Your garage houses more than just your car. Over the years, it’s accumulated boxes of family home videos, old trophies, and timeless photos. It’s also become your go-to storage area for pet supplies, camping equipment, sports memorabilia, seemingly countless boxes of tools, and maybe even a ping-pong table.
But of all the things you keep in your garage, how many of them are actually useful? Valuable? Worth keeping? Would they help you in an emergency?
Rather than tell you how to clean out your garage and what to get rid of (only you can determine that), we’ve put together a list of essentials you should keep in your garage in the event an emergency does strike. Whether a massive snowstorm keeps you and your family shut in for weeks or a zombie apocalypse actually comes to fruition, the following 16 things will make you extra thankful for your garage.
Food and Water
- Canned Food
When you’re stocking up on canned foods, opt for things that don’t require heating or refrigeration. Canned fruits, vegetables, soups, and stews will come in handy in the event of a power outage.
Don’t forget to buy a manual can opener to keep with your emergency food supply-few things would be more discouraging than not being able to open cans of food when you really need them.
In addition to canned goods, you should keep a stockpile of snacks on hand. Look for non-perishable items like cereal, granola bars, dried fruit, and crackers that have long shelf lives.
- Baby Food and Formula
Even if you don’t have an infant now, you might when a disaster strikes.
- Potable Water
- Fully Stocked First Aid Kit
One of those small, portable first aid kits you keep in your car might not be sufficient during an emergency. Look for first aid kits that contain Band-Aids, wrap bandages, alcohol prep pads, iodine, and painkillers.
- Solar-Powered Lanterns
Candles can create dangerous house fires, so keep a few solar-powered lanterns on hand instead. Solar-powered lanterns come equipped with detachable solar panels, allowing you to charge them during the day when you don’t need them.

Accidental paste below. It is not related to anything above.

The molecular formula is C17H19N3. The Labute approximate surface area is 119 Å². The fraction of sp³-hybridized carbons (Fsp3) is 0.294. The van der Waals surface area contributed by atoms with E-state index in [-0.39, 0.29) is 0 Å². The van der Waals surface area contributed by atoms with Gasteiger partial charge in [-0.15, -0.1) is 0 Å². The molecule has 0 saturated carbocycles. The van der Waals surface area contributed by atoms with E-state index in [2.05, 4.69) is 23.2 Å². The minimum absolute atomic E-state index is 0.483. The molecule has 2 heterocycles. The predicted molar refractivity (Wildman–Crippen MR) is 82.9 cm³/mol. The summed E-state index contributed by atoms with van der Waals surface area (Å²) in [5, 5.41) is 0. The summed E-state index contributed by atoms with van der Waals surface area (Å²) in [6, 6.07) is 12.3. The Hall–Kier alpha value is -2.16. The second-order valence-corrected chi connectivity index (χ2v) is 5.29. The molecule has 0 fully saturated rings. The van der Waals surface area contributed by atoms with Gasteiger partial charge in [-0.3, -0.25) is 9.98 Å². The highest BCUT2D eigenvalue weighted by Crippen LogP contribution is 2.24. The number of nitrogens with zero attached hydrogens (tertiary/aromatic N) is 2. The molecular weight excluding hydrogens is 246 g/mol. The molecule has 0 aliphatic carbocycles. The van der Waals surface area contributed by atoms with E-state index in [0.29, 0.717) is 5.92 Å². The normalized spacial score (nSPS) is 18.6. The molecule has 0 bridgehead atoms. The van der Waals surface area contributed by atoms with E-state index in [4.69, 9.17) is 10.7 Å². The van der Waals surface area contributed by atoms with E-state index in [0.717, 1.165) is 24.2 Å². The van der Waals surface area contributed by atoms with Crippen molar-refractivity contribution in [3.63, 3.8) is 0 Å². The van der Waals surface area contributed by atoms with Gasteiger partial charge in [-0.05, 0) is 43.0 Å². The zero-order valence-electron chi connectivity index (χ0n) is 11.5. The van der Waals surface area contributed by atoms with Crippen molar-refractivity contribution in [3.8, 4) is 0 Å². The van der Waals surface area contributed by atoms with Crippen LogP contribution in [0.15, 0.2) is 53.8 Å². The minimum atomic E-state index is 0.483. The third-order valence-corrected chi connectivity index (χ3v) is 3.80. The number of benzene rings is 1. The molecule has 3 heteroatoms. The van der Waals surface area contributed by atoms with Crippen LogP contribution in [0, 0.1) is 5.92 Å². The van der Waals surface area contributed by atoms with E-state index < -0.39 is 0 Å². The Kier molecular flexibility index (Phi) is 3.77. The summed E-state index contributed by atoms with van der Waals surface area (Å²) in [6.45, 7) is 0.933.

You probably already have several flashlights lying around the house, but do you know if their batteries are fresh? Do their bulbs work? In addition to making sure you have 4-5 flashlights on hand, be sure to buy a few packages of batteries and replacement bulbs.
- Sanitary Supplies
Cleanliness can go a long way in keeping your emotions intact during an emergency, so keep sanitary supplies such as toilet paper, napkins, tissue packs, wet wipes, face wipes, trash bags, buckets, and feminine hygiene products in your garage.
These will allow you and your family members to signal for help, if necessary.
Your dryer may show no signs of slowing down anytime soon, but in the event of a lengthy power outage, you’ll have to wash and dry your clothes by hand. Clothespins not only allow you to hang-dry your clothes they can also help you keep food fresh.
- Extra Blankets and Clothing
Because you never know how long you might be out of power or without access to a store, it’s wise to keep a few extra sets of clothes on hand for each of your family members. Additionally, be sure to keep several extra blankets in your garage in the event of a winter emergency.
- Sewing Kit
A basic sewing kit with scissors, needles, thread, buttons, and safety pins would come in handy if a coat button fell off or a pants zipper broke during a winter snowstorm.
- Toothpaste and Toothbrushes
These items are self-explanatory. Toothbrushes will keep both you and your mouth happy and healthy. They can also double as floor scrubbers and stain removers in the event of an emergency.
- Sand Bags
These will help keep flood waters out of your home if heavy rain strikes. You can also use the sand to give your driveway more traction during rainy and snowy weather.
- Shovels and Snow Shovels
It’s wise to stock up on 3-4 of them, however, just in case one shovel isn’t enough. You’ll also want to keep one or two metal shovels in your garage, as they can serve many purposes during a disaster.
- Rock Salt
You’ll rely on it even more if you need to melt large piles of snow, break up thick sheets of ice, or pull a vehicle out of a snow drift.
Keep a 50-pound bag in your garage. Once opened, pour the rock salt into a bucket with a lid to prevent moisture from contaminating it.
Do yourself (and your garage) a favor and stock up on the items in this list. To be sure your garage is ready for a disaster, have a garage door specialist perform an inspection and make any necessary repairs as soon as possible.